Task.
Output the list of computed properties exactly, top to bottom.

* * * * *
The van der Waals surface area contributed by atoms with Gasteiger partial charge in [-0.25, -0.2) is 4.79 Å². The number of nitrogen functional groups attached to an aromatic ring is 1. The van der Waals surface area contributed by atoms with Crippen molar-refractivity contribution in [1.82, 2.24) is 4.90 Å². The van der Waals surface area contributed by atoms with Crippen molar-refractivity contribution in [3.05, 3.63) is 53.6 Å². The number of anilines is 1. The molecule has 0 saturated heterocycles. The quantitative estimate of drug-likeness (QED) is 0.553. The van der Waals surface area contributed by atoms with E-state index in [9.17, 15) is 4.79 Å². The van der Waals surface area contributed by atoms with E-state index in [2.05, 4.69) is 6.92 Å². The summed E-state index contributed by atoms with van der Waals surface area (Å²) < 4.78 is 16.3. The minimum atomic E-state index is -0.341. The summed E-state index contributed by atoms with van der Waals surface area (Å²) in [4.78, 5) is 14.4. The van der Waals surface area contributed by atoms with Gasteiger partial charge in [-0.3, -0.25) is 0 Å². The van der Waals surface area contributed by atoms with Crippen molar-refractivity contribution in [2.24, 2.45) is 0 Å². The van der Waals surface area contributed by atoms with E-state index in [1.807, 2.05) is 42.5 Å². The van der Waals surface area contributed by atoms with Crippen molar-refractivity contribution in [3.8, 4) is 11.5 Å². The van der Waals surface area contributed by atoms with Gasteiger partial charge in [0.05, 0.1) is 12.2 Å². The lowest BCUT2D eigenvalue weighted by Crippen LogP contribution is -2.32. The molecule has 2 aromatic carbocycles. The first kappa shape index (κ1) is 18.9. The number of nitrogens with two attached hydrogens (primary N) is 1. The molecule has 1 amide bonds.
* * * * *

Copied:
The van der Waals surface area contributed by atoms with Gasteiger partial charge in [-0.25, -0.2) is 4.79 Å². The number of nitrogen functional groups attached to an aromatic ring is 1. The van der Waals surface area contributed by atoms with Crippen molar-refractivity contribution in [1.82, 2.24) is 4.90 Å². The van der Waals surface area contributed by atoms with Crippen molar-refractivity contribution in [3.05, 3.63) is 53.6 Å². The number of anilines is 1. The molecule has 0 saturated heterocycles. The quantitative estimate of drug-likeness (QED) is 0.553. The van der Waals surface area contributed by atoms with E-state index in [9.17, 15) is 4.79 Å². The van der Waals surface area contributed by atoms with E-state index in [2.05, 4.69) is 6.92 Å². The summed E-state index contributed by atoms with van der Waals surface area (Å²) < 4.78 is 16.3. The minimum atomic E-state index is -0.341. The summed E-state index contributed by atoms with van der Waals surface area (Å²) in [4.78, 5) is 14.4. The van der Waals surface area contributed by atoms with Gasteiger partial charge in [-0.3, -0.25) is 0 Å². The van der Waals surface area contributed by atoms with Crippen molar-refractivity contribution in [2.24, 2.45) is 0 Å². The van der Waals surface area contributed by atoms with E-state index in [1.807, 2.05) is 42.5 Å². The van der Waals surface area contributed by atoms with Crippen molar-refractivity contribution in [3.8, 4) is 11.5 Å². The van der Waals surface area contributed by atoms with Gasteiger partial charge in [0.05, 0.1) is 12.2 Å². The lowest BCUT2D eigenvalue weighted by Crippen LogP contribution is -2.32. The molecule has 2 aromatic carbocycles. The first kappa shape index (κ1) is 18.9. The number of nitrogens with two attached hydrogens (primary N) is 1. The molecule has 1 amide bonds.